In preparation for the new 2019 releases that will be hitting the market shortly from our favourite winery in all of Spain, Ribera del Duero's Dominio del Águila, we sat down with co-owner and winemaker Jorge Monzón to discusses his recent vintages and what is exciting him in the fine wine world away from his beautiful altitude vineyards.
Which wine do you recall being the first truly great bottle you tasted?
Something that determined my understanding of wine and the determination I have always had to value the wine of our region, was a Clarete wine from 1975 made by my father.
Which wine region from around the world are you most excited about (apart from your own)?
No doubt Burgundy, for its history, for its tradition... and of course its wines. It is incredible.
Viticulture and winemaking are inherently challenging endeavours, but what, be it climate change or otherwise, would you foresee as the biggest challenge to yourself or your region as a whole?
Climate change is undoubtedly a global challenge that will affect us at all levels, including the local level in a very, very decisive way. In the end, we all live directly or indirectly from the countryside and it is incredible that we are reaching such a critical point without taking solutions to avoid it. And at vineyard level we are already seeing some very drastic and very real changes, you don't have to go far, this vintage 2022 after an extremely hot and dry summer, we have started the harvest on September 7th, something unthinkable some years ago.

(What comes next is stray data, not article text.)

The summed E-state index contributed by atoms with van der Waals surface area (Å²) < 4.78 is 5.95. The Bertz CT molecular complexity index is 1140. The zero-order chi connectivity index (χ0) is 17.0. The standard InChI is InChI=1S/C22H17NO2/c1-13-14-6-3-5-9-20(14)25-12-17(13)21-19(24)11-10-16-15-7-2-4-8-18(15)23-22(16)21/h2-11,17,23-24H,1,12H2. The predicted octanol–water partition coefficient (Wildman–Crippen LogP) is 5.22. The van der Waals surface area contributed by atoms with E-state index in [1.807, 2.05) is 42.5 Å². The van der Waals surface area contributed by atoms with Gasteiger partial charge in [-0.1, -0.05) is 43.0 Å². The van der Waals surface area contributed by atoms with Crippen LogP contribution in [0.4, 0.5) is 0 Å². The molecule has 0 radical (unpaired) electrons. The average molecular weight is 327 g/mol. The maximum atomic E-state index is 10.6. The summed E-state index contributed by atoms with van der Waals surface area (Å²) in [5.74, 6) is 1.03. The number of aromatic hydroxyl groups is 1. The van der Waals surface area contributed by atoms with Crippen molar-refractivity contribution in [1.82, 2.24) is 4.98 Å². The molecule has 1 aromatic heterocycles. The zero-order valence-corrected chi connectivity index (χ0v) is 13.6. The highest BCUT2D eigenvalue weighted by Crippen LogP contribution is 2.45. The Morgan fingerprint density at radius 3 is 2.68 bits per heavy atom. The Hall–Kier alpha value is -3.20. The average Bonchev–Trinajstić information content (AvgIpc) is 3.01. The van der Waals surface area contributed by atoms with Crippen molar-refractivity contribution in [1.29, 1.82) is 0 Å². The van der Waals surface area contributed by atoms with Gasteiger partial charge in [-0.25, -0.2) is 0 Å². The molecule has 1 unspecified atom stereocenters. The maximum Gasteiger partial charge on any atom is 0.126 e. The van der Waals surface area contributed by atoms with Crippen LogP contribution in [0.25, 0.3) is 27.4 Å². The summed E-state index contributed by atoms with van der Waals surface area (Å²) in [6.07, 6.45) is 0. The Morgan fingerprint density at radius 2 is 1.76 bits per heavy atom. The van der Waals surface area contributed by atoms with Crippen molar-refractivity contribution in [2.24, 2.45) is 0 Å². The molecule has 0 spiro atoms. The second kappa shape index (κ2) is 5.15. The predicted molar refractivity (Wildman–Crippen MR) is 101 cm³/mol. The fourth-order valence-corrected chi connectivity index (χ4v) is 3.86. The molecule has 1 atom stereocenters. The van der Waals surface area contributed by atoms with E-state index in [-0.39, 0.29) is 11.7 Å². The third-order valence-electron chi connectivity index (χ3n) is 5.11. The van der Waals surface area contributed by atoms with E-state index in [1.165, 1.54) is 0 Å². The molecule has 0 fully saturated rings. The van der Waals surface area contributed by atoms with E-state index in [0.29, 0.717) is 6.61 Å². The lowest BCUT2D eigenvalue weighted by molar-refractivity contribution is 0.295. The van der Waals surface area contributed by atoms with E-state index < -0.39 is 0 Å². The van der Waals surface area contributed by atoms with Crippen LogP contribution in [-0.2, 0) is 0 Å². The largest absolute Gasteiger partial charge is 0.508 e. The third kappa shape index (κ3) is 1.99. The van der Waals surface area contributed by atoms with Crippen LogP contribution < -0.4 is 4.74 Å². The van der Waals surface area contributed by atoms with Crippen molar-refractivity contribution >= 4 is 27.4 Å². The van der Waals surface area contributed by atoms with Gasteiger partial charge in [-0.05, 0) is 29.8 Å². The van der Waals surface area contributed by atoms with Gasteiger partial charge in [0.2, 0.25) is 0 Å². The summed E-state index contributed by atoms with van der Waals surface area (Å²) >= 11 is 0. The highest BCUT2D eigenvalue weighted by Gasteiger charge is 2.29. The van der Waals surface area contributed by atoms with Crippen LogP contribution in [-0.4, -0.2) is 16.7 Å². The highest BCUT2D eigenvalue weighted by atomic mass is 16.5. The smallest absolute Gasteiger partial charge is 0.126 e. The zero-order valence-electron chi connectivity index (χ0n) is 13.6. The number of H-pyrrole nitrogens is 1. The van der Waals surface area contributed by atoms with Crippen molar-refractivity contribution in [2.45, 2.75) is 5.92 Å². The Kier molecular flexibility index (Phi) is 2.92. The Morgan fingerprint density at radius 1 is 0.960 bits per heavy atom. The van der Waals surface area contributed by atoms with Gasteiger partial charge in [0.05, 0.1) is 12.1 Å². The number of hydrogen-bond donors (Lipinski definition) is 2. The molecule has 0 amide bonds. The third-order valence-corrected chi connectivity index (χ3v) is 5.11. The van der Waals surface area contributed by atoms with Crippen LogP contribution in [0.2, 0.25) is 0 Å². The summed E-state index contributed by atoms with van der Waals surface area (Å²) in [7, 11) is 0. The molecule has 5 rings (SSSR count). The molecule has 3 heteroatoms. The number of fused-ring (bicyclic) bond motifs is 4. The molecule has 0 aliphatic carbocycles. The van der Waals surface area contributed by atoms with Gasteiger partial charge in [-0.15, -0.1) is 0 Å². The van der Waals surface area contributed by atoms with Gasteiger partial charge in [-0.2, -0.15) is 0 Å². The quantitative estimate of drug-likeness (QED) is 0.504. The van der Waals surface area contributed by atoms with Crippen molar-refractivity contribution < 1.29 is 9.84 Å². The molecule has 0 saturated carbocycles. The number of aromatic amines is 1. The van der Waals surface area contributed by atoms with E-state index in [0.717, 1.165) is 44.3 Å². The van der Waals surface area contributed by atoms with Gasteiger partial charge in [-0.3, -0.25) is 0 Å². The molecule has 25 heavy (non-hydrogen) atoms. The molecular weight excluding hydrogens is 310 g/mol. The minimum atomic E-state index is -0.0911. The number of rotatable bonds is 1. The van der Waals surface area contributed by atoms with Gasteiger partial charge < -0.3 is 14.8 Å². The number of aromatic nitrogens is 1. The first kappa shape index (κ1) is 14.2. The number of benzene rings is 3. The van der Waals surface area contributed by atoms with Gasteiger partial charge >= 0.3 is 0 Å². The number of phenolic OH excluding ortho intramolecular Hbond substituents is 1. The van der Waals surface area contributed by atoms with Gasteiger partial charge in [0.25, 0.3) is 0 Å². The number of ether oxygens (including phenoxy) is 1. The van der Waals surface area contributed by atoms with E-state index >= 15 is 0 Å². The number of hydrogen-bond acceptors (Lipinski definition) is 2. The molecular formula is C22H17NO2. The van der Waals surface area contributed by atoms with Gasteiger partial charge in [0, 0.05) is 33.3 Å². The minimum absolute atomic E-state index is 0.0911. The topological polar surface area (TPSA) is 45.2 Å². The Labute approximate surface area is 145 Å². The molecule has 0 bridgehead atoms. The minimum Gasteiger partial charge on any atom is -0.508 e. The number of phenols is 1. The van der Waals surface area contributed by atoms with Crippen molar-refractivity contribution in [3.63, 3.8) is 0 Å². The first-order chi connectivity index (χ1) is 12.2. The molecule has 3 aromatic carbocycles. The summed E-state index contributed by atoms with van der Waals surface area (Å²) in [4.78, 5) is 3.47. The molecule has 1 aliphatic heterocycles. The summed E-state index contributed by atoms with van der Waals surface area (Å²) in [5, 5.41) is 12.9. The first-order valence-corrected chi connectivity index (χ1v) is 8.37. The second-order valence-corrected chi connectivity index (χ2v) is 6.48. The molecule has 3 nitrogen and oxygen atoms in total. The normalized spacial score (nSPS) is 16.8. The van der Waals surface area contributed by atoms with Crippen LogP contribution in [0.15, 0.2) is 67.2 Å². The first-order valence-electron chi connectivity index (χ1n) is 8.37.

For you, is winemaking more an art or a science?
As it is logical that both should coexist, we try to use all the technology available to us in science and current technology to make wines as they were made in the past. Tradition, science, art, evolution... everything can, and must coexist.
What is the most recent change you have made in the vineyard or winery that has significantly affected your style of wine?
Our winery is really young, we founded it in 2012 and although it may seem contradictory, our biggest change is to remain faithful to our style from the beginning despite the fashions in terms of winemaking. We like to think that we are, despite our age, a "traditional" winery.
What do you think about the role that critics’ scores play in the fine wine market?
Undoubtedly good points are a selling point for wines, but not the main one and even less the only one. It is clear that everyone of us has their own taste and it does not have to coincide with that of any critic or another. Points are a good way to get to know a winery and its wines, but it is also very nice to try different things and discover for yourself, for your friends... or to let yourself be advised by sommeliers, by shop assistants... The world of wine is also very nice because of the surprises you find.
What is the best/most unusual food pairing that you have had with your wine?
A somewhat surprising combination but one that works is Pícaro del Águila Clarete with Sushi. Our clarete is a very gastronomic wine in general but this is perhaps a curious combination.
If you could only have one vintage of one cuvée from your own estate in your cellar, which would it be?
Despite being a fairly new winery, we have already had several really remarkable vintages, and if I were to choose just one, I would certainly choose 2020. A very curious thing happens with our old vineyard, and that is that in years of high production, the quality is usually very good. In 2020 the production was high but the quality was exceptional. Wines with a long life and great ageing capacity, we have already seen it with the Pícaro del Águila 2020 and we are looking forward to see it with the rest of the wines.